Good CA certificate doesn't work in establishing connection in mbed_tls

I have set up an http server on my local host. I can connect to it securely using the Python requests library but when I try to do so using TLSSocket, the connection is not completed. I cannot tell why but I suspect it’s my certificate

Note that the code is correct for connecting to a remote server (I’ve been using it that way for a while but now I need to replace the remote with a local server for testing) so I think the code is correct but my certificate is wrong.

Here’s how I set it up:

certauth myrootca.pem --hostname "localhost" -d ./certs_dir

This created two files:

effectively creating my own CA as well as a server private key/public certificate pair.

Each of these files contain two sets of data. One set is surrounded by


and the other is surrounded by


I can just run with these files but I chose to separate them into two files: a .key file (for PRIVATE KEY) and a .crt file (for CERTIFICATE) to create


From what I’ve understood from what I’ve read…

The server

  • Sends the public certificate to the client when trying to create a connection
  • The certificate contains its public key
  • The certificate also contains a signature that was created using the CA private key

The client:

  • uses the CA public certificate to verify the signature in the server certificate
  • the CA cert can be used to do this since it contains the public key corresponding to the CA private key used to create the signature
  • can use the server public key (once verified) to encrypt the handshake used to establish a secure connection

Then I started an http server using uwsgi:

uwsgi --master --https-socket localhost:5683,./certs_dir/localhost.crt,./certs_dir/localhost.key --mount /=server:app

which relies on

from flask import Flask, send_from_directory
app = Flask(__name__)
def get_root(path):
    return send_from_directory('.', path)

In a different terminal, I then ran:

python3 myrootca.crt testfile

and here are the contents of

import requests
import sys

def get_file(fname):
    url = "https://localhost:5683/{}".format(fname)
    response = requests.get(url,

if __name__ == "__main__":

And then the contents of testfile are dumped to the terminal.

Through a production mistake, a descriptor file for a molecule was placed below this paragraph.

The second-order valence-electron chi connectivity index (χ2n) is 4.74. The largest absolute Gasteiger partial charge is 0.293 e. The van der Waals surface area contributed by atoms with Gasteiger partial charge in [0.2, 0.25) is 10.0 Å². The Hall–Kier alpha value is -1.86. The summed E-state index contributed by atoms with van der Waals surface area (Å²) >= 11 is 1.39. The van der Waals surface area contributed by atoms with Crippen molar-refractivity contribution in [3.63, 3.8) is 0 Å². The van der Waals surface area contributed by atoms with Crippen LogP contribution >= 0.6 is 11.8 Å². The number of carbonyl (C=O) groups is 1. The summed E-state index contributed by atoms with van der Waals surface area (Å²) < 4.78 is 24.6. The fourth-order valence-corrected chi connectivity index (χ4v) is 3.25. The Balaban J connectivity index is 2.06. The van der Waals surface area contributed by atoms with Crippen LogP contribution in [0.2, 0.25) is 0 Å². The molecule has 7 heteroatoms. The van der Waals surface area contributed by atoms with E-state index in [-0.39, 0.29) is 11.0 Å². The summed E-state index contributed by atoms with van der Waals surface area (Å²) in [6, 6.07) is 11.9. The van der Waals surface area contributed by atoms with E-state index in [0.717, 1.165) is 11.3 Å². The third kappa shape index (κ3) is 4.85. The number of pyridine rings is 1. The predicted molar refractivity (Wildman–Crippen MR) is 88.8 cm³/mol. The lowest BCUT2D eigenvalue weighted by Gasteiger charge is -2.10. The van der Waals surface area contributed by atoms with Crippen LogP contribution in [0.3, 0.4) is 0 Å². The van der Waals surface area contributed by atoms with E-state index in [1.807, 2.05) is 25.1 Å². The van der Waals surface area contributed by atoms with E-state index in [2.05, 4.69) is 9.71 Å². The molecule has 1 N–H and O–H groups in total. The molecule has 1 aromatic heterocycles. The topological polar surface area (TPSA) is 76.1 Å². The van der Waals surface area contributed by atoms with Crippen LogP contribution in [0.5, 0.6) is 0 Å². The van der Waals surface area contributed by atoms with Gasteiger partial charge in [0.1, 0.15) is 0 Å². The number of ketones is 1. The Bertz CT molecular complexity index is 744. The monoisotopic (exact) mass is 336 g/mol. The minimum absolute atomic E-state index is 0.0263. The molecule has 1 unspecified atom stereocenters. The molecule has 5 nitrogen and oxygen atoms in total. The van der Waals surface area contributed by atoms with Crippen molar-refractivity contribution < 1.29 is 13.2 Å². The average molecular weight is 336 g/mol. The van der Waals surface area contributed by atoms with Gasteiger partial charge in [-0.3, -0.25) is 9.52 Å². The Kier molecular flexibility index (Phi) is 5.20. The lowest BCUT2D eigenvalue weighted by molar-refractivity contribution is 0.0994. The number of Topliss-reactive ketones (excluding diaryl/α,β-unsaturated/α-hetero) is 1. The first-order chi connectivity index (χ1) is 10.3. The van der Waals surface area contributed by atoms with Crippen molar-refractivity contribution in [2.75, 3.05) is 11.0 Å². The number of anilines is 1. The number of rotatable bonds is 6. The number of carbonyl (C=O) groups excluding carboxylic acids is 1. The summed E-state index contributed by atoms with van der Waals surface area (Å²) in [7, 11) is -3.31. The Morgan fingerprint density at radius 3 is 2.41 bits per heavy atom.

I also ran

openssl verify -CAfile ../myrootca.pem localhost.pem

which returns

localhost.pem: OK

to verify that my certificate was correct. Everything seems to be going well.

Then I plugged in the contents of myrootca.crt into my code. I believe the salient calls are as follows:

  TLSSocket socket
  nsapi_error_t network_error;

  network_error = socket->open(WiFiInterface::get_default_instance());
  if (network_error != NSAPI_ERROR_OK){
    INET_OTA_LOG("failed to open socket\n");
    return inet_ota_client_error_network;

  ParsedUrl parsed_url = ParsedUrl(server_url);

  char *expected_schema = "https";

  if (strcmp(parsed_url.schema(), expected_schema) != 0){
    INET_OTA_LOG("expected https based ota url\n");
    return inet_ota_client_error_unknown;

  if ( == NULL ||[0] == '\0'){
    INET_OTA_LOG("failed to parse host\n");
    return inet_ota_client_error_unknown;

This is where my CA certificate comes in (myrootca.crt). I’ve also tried using localhost.crt. I’ve tried with and without newlines but it doesn’t seem to work since the subsequent connect calls fails.

  network_error = socket->set_root_ca_cert(server_cert);
  if (network_error != NSAPI_ERROR_OK){
    INET_OTA_LOG("bad server cert\n");
    return inet_ota_client_error_unknown;

  size_t desired_tls_mfl = 4096;
  unsigned char desired_tls_mfl_mbed_code = MBEDTLS_SSL_MAX_FRAG_LEN_4096;

  mbedtls_ssl_config* ssl_config = socket->get_ssl_config();
  int mfl_res = mbedtls_ssl_conf_max_frag_len(ssl_config, desired_tls_mfl_mbed_code);
  if (mfl_res != 0){
    INET_OTA_LOG("failed to set tls mfl\n");
    return inet_ota_client_error_unknown;

  INET_OTA_LOG("connecting to host: %s port:%u\n",, parsed_url.port());
  socket->set_timeout(20000); // 20s

This is where the code gets stuck and the error is reported

  network_error = socket->connect(, parsed_url.port());
  if (network_error != NSAPI_ERROR_OK) {
    INET_OTA_LOG("socket connect error %d\n", network_error);
    return inet_ota_client_error_network;

  return inet_ota_client_error_none;

Did I use the correct certificates/keys? What else am I doing wrong?

Well…I’m not paying attention well enough. The first obvious thing I was doing wrong was using the wrong URL. After fixing that and some more testing, I believe my router is blocking traffic. Once that’s squared away, it will probably work.

Okay – closing the loop on this. Replace “localhost” above with an IP address that is reachable from your device and be sure your matches that IP address. All pretty obvious but might as well make this posting as complete as possible.